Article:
Ampelopsis arborea (L.) Koehne
Ampelopsis arborea is a climber.
Ampelopsis arborea was already described and the name validly published by Carl Linnaeus. It was Bernhard Adalbert Emil Koehne, however, who reclassified it into todays valid botanical systematics in 1893.
The comparatively fast-growing and short-lived climbers produce multiple stems and reach heights of 9 to 12 metres. They spread rapidly, the main growing season is in summer.
Ampelopsis arborea is deciduous. The dark-green leaves are alternate.
Flowers and Fruits
Ampelopsis arborea produces cymes of green flowers from May to June.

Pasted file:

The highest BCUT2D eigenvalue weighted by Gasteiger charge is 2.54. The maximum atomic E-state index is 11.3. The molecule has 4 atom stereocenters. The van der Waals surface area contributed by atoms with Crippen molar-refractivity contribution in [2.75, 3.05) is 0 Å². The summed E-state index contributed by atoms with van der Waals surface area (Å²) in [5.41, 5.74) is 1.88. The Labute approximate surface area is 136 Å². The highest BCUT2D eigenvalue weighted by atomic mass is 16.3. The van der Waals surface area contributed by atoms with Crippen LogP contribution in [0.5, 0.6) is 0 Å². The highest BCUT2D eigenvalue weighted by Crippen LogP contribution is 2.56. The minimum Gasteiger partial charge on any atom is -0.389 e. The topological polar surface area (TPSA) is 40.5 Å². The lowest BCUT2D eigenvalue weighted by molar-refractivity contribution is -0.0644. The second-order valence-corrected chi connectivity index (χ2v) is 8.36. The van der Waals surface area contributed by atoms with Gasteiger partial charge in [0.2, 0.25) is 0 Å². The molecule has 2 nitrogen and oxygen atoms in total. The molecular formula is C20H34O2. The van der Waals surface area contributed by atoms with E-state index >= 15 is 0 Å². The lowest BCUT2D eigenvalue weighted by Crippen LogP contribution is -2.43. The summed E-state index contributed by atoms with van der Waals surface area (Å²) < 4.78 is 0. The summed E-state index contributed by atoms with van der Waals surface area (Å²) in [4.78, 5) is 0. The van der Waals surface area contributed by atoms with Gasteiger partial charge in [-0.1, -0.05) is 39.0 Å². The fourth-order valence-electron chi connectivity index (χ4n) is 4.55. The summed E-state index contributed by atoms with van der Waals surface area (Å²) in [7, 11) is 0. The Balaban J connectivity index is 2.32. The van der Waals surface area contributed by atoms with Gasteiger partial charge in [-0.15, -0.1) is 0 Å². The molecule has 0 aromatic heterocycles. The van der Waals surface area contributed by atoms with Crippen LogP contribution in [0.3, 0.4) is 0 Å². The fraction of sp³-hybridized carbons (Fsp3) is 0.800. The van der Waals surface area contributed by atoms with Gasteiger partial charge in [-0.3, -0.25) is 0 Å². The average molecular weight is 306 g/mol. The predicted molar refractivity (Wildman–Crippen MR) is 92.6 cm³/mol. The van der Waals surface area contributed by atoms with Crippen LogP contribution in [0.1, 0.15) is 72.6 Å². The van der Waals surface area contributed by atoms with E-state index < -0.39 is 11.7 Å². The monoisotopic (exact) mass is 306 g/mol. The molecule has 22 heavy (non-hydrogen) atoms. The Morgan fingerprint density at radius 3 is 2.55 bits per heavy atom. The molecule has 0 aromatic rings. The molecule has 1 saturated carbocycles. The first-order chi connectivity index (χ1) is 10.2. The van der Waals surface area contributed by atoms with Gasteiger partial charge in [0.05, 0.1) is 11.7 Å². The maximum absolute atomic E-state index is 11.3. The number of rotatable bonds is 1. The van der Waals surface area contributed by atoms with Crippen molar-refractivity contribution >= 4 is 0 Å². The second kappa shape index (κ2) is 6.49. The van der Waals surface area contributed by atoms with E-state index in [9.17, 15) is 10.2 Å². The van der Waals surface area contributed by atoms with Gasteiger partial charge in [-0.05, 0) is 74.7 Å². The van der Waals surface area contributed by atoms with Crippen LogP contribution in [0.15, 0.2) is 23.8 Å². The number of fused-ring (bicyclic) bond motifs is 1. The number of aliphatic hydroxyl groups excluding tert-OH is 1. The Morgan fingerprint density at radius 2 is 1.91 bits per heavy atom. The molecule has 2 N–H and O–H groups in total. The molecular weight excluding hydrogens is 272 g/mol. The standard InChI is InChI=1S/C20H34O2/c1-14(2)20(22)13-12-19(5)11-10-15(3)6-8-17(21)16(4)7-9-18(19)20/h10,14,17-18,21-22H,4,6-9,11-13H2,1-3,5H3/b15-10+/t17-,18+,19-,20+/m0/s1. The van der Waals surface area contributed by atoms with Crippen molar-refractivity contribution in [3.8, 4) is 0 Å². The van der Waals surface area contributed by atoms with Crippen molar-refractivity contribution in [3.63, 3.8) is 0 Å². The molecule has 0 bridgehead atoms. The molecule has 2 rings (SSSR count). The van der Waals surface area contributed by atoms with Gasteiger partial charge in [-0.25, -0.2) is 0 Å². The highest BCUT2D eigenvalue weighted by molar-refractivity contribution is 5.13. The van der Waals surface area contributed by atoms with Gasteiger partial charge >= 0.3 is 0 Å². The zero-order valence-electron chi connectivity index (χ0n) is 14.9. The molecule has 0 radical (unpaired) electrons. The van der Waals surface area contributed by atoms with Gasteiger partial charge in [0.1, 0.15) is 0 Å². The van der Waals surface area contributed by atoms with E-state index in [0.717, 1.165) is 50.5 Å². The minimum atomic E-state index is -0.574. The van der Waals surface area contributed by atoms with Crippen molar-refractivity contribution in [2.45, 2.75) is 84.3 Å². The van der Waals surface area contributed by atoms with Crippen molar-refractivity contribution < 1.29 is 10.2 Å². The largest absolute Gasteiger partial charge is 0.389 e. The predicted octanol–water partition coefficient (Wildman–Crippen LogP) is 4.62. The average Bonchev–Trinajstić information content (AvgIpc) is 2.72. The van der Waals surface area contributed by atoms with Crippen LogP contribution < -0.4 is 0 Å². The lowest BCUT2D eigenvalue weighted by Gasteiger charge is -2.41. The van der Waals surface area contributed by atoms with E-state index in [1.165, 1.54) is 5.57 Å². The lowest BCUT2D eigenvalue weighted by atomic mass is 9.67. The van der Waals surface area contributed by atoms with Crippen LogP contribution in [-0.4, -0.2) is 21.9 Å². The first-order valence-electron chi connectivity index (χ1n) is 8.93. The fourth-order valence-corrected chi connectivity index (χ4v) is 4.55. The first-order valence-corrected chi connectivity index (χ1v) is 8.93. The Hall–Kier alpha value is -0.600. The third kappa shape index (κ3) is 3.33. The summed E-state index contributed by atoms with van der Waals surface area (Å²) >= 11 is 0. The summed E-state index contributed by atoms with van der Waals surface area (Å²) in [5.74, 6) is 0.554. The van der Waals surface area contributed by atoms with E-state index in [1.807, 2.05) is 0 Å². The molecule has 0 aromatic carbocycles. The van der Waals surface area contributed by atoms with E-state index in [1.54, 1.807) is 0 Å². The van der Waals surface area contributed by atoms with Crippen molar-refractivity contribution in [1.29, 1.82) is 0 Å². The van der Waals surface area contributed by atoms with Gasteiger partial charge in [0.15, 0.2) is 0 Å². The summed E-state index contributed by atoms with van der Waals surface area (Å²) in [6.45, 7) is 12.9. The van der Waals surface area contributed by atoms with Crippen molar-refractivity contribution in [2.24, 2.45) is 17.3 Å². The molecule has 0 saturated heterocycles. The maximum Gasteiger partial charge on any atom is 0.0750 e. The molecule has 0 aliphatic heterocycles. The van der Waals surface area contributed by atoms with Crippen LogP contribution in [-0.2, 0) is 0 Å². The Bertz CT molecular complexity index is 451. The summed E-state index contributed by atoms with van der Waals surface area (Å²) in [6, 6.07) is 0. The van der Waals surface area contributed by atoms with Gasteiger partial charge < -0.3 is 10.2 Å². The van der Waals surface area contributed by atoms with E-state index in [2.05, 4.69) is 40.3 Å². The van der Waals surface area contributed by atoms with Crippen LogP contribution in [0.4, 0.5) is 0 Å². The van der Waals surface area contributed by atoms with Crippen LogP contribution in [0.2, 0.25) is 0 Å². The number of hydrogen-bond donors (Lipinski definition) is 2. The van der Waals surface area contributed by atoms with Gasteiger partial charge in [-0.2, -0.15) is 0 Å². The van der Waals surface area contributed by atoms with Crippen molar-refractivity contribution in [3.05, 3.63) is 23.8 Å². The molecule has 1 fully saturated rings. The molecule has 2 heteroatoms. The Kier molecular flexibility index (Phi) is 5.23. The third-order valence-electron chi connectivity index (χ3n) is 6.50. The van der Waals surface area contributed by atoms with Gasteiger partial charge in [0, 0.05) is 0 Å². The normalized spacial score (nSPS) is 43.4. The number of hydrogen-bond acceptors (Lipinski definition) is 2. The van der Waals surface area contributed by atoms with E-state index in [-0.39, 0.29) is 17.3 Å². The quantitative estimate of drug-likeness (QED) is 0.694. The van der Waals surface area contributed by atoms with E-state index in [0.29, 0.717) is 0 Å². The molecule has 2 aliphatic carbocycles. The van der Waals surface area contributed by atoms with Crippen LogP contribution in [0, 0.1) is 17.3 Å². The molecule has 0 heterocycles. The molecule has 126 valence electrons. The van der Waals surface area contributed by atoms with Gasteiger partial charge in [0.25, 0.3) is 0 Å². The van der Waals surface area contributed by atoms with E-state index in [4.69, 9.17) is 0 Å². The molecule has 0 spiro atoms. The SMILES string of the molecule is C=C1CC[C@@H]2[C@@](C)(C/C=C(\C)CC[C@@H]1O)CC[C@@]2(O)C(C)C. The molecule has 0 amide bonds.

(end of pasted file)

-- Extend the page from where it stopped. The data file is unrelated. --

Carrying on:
The climbers produce only few black berries from spring to summer.
The climbers prefer a sunny to half-shady situation on fresh to moist soil. They prefer sandy-loamy, gritty-loamy or sandy clay soil with a pH between 4 and 8. The plants need a soil depth of at least 15 centimetres for good growth. They need a frost-free period of at least 16 weeks.
Tolerance of special soil conditions
- none: soil salinity
- low: anaerobic soil, calcareous soil
- medium: drought
The recommended planting distance is 1,2 to 1,8 metres.
Maintenance and Propagation
Propagate by sowing or by ripe cuttings.
Pests and Diseases
- Walter Erhardt, Erich GÃ¶tz, Nils BÃ¶deker, Siegmund Seybold: Der groÃe Zander. Eugen Ulmer KG, Stuttgart 2008, ISBN 978-3-8001-5406-7. (Ger.)
- Christoper Brickell (Editor-in-chief): RHS A-Z Encyclopedia of Garden Plants. Third edition. Dorling Kindersley, London 2003, ISBN 0-7513-3738-2.